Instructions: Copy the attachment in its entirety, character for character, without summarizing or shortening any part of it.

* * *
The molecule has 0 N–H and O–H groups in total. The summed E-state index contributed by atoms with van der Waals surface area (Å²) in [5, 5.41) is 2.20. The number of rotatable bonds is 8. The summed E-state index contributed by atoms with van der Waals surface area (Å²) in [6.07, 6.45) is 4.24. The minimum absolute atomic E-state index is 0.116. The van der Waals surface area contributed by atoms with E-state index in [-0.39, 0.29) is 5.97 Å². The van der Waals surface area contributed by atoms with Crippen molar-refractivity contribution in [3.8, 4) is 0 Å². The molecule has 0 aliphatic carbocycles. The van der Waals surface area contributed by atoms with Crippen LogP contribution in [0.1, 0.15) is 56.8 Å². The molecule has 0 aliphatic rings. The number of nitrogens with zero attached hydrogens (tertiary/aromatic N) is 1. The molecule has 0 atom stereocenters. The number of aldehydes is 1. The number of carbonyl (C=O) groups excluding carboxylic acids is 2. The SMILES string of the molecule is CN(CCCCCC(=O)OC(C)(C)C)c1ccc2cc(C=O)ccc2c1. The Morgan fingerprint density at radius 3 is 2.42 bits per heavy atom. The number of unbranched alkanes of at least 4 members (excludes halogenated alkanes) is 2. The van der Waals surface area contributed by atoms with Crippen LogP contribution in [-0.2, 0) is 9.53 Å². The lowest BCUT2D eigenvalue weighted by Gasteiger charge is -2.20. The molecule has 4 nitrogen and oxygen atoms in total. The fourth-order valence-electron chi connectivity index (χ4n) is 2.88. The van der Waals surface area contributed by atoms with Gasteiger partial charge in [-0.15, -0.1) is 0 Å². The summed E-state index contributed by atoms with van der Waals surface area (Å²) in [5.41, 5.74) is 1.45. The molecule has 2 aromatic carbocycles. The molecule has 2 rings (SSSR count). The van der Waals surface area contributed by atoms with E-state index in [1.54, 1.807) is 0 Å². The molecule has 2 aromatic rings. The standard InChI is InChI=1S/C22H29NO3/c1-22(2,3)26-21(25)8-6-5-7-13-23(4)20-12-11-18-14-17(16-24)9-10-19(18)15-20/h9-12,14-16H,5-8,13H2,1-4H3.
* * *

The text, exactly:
The molecule has 0 N–H and O–H groups in total. The summed E-state index contributed by atoms with van der Waals surface area (Å²) in [5, 5.41) is 2.20. The number of rotatable bonds is 8. The summed E-state index contributed by atoms with van der Waals surface area (Å²) in [6.07, 6.45) is 4.24. The minimum absolute atomic E-state index is 0.116. The van der Waals surface area contributed by atoms with E-state index in [-0.39, 0.29) is 5.97 Å². The van der Waals surface area contributed by atoms with Crippen molar-refractivity contribution in [3.8, 4) is 0 Å². The molecule has 0 aliphatic carbocycles. The van der Waals surface area contributed by atoms with Crippen LogP contribution in [0.1, 0.15) is 56.8 Å². The molecule has 0 aliphatic rings. The number of nitrogens with zero attached hydrogens (tertiary/aromatic N) is 1. The molecule has 0 atom stereocenters. The number of aldehydes is 1. The number of carbonyl (C=O) groups excluding carboxylic acids is 2. The SMILES string of the molecule is CN(CCCCCC(=O)OC(C)(C)C)c1ccc2cc(C=O)ccc2c1. The Morgan fingerprint density at radius 3 is 2.42 bits per heavy atom. The number of unbranched alkanes of at least 4 members (excludes halogenated alkanes) is 2. The van der Waals surface area contributed by atoms with Crippen LogP contribution in [-0.2, 0) is 9.53 Å². The lowest BCUT2D eigenvalue weighted by Gasteiger charge is -2.20. The molecule has 4 nitrogen and oxygen atoms in total. The fourth-order valence-electron chi connectivity index (χ4n) is 2.88. The van der Waals surface area contributed by atoms with Gasteiger partial charge in [-0.15, -0.1) is 0 Å². The summed E-state index contributed by atoms with van der Waals surface area (Å²) in [5.41, 5.74) is 1.45. The molecule has 2 aromatic carbocycles. The molecule has 2 rings (SSSR count). The van der Waals surface area contributed by atoms with E-state index in [1.54, 1.807) is 0 Å². The molecule has 2 aromatic rings. The standard InChI is InChI=1S/C22H29NO3/c1-22(2,3)26-21(25)8-6-5-7-13-23(4)20-12-11-18-14-17(16-24)9-10-19(18)15-20/h9-12,14-16H,5-8,13H2,1-4H3.